Meagan Harrington, a Pacesetter BSN student at Cizik School of Nursing at UTHealth Houston, is a competitive shooter setting her sights on a nursing career.
This summer, Harrington won the women’s world championship title at the 2021 World FITASC Sporting Parcours De Chasse Championship held in Hungary. Just a few months later, she won the title of Ladies National Champion at the 2021 National Sporting Clays Championship, held at the National Shooting Complex in San Antonio.
“These are the two biggest titles any shooter could win and I won them in the same year. That has only been done once before, so I feel very blessed,” she said.
Harrington clearly doesn’t do anything halfway. She began taking piano lessons at age 5, won several competitions, and performed at Carnegie Hall.
She grew up on a ranch near Corpus Christi, and when she was 8, her older brother began competing in sporting clay shooting competitions through the local 4-H club. As little sisters often do, Harrington wanted to follow her big brother’s footsteps. She convinced her family to buy her a shotgun as well. “As soon as I pulled the trigger, I knew that I was hooked,” she said.
For a few years, she played piano and competed in shooting simultaneously. By the time she was 12, she focused her competitive energies on shooting.
“I still play piano for fun. I never want to lose that skill,” she said.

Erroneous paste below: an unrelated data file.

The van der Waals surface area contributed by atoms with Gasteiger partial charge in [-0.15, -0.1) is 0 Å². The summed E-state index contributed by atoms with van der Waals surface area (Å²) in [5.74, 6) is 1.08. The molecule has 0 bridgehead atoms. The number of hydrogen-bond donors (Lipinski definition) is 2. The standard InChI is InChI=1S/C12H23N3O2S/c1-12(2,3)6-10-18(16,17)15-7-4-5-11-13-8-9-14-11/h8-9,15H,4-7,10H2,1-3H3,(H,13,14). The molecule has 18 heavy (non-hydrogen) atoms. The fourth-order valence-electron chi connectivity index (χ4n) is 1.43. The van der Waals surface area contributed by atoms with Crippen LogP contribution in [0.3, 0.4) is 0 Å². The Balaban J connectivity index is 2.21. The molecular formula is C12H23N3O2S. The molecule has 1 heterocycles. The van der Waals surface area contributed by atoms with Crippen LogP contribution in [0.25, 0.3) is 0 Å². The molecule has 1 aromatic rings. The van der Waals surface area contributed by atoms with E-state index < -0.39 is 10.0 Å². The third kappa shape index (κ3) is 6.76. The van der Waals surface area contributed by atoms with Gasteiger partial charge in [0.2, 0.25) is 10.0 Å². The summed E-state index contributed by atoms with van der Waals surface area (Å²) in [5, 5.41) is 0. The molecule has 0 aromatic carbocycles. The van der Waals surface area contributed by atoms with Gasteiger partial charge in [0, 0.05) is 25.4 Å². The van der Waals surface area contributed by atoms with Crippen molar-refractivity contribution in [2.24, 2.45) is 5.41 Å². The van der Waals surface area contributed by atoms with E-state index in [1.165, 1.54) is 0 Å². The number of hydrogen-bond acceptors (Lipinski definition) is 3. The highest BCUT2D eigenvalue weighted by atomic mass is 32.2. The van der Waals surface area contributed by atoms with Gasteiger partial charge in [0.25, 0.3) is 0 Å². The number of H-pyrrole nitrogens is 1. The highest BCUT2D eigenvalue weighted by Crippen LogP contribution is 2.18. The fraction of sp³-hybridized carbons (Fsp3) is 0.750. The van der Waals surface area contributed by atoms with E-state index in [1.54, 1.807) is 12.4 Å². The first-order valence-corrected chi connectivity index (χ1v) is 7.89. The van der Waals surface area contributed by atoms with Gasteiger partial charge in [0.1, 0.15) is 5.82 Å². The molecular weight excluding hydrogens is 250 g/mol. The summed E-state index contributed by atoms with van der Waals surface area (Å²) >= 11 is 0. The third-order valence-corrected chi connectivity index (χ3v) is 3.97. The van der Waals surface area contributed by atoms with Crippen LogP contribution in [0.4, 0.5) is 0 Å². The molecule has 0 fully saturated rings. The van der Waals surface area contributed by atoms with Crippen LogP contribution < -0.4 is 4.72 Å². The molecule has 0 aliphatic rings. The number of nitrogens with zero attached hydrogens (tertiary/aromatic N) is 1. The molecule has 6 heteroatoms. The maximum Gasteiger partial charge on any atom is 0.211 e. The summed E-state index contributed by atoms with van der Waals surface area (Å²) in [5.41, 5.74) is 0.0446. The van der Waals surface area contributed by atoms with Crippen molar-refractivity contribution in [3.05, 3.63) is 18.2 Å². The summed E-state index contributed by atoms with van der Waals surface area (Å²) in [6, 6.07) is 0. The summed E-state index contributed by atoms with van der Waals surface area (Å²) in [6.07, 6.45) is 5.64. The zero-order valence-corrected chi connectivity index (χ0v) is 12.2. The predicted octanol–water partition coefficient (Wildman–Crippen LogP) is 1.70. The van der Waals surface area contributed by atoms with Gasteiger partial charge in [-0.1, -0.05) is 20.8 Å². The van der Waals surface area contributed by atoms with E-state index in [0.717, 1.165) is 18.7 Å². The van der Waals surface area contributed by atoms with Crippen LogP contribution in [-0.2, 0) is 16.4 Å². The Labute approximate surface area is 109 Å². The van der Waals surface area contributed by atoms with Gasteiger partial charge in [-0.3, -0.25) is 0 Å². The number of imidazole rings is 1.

Harrington received her Bachelor of Science in public health at Texas A&M University. A talk by a nurse anesthetist on the many available careers offered in the nursing field piqued her interest.
“I decided this was indeed the better option for me,” Harrington said. She is considering pediatric or emergency nursing, or eventually becoming a nurse anesthetist.
She also drew inspiration from the nurses who cared for her grandfather, who passed away after suffering a stroke.
“The nurses were always compassionate and gave all the necessary information to my family during this difficult time. They were there through the whole process and made it much easier to navigate,” Harrington said. “This memory confirmed my decision that nursing was the correct career move for me as I want the one-to-one patient interactions and to be a trustworthy confidant for both patients and their families when they feel must vulnerable.”
Harrington is taking a break from competitive shooting to focus on her studies, and she believes her skills developed through the sport will help her become successful as a nurse.
“In shooting, you have to focus and trust yourself, and if you can do this under pressure, you will win,” she said. “My ability in shooting will translate very well when it comes to being a nurse.”